Type 2 diabetes is linked to obesity and physical inactivity. In this form of diabetes, your body makes insulin but can’t use it properly. At first, your body will over-produce insulin to keep blood sugar normal, but over time this causes your body to lose its ability to produce enough insulin to keep blood sugar levels in the normal range and blood sugar levels become too high.
If you are overweight, you have a greater risk of developing type 2 diabetes than a normal-weight person. Being overweight puts added pressure on the body’s ability to properly control blood sugar using insulin and therefore makes it much more likely for you to develop diabetes. Almost 90% of people with type 2 diabetes are overweight.
A good step in prevention or lowering your risk of complications is taking charge of your weight. Speak with your health care provider to determine your ideal weight and discuss ways set and reach weight loss goals if you are carrying excess weight.
The term diabetes can be used to describe a host of conditions that include type 1 diabetes, gestational diabetes and type 2 diabetes. Not all forms of diabetes are preventable, but studies show individuals can greatly reduce their likelihood of developing type 2 diabetes with healthy lifestyle interventions.
The Learning Center of Diabetes Management and Supplies explains that type 2 diabetes is the most common form of diabetes, accounting for 90 – 95 percent of all cases. It used to be called adult-onset diabetes, but, unfortunately, both children and adults develop this kind of diabetes. Many people think of it as the kind of diabetes that does not require insulin. However, about half of people with type 2 diabetes will eventually need insulin. This is because the pancreas produces less and less insulin over time, so it must be injected to meet the body’s needs.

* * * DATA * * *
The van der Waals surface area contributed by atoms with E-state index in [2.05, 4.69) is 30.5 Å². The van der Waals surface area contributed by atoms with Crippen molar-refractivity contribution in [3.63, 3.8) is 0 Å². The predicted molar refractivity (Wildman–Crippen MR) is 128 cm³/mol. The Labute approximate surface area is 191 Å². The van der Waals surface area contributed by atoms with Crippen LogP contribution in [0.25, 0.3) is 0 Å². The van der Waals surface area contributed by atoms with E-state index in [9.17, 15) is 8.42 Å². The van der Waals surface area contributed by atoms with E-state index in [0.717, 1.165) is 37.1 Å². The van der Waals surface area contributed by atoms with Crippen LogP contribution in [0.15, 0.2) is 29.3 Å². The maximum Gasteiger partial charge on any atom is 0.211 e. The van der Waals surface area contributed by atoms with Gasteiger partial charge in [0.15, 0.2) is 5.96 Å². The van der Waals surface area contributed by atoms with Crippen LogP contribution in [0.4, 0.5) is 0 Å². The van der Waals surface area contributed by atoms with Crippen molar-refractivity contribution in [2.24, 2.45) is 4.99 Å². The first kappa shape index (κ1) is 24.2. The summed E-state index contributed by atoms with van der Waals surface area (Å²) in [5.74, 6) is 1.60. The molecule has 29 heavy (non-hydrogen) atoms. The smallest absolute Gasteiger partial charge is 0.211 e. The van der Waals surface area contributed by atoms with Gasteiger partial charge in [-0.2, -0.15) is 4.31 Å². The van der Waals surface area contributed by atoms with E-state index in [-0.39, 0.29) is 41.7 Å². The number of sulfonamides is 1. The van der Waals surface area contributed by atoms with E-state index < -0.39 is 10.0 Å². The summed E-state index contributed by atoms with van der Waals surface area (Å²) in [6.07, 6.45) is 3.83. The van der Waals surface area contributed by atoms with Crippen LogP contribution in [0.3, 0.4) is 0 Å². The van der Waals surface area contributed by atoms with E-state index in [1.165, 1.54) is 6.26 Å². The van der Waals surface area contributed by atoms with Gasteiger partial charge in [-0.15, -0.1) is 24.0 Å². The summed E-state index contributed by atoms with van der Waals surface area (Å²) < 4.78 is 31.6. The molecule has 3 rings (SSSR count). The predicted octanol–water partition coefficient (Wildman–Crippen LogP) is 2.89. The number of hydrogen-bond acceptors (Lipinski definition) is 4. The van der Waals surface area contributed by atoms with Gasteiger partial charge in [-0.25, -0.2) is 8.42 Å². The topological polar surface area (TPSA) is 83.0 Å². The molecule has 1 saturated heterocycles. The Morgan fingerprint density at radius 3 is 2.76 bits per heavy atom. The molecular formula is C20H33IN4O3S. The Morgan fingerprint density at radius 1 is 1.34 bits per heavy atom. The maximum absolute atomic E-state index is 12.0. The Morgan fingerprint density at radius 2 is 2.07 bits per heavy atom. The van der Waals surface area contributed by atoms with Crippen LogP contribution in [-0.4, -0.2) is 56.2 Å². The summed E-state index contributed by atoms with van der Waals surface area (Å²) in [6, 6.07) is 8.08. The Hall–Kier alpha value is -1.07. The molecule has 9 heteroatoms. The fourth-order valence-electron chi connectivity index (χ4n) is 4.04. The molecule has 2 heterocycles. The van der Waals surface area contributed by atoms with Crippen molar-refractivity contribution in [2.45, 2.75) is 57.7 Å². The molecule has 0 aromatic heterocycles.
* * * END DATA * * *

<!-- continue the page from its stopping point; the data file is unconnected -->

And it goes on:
There is good news though: Studies have shown that many people who have pre-diabetes can prevent or slow down the onset of full-blown diabetes by losing weight and adding regular physical activity into their routines.
U.S. News and World Report offers some steps that might help you avoid diabetes. These include properly timed meals, getting more exercise and increasing fiber in your diet.
Visit U.S. News health section for seven keys to avoiding diabetes.
If you have had diabetes for a long time and have developed complications, you may have questions about whether you should be engaging in physical activity—and if so, what kind of physical activity is best for your condition.
According to Jacqueline Shahar, MEd, RCEP, CDE, a clinical exercise physiologist and manager of Exercise Services in the Joslin Clinic at Joslin Diabetes Center, patients with diabetes complications should definitely continue to find appropriate opportunties for physical activity. In the Joslin’s Easy Start program many patients have significant diabetes complications and are able to exercise regularly and safely as part of their diabetes self-management plan.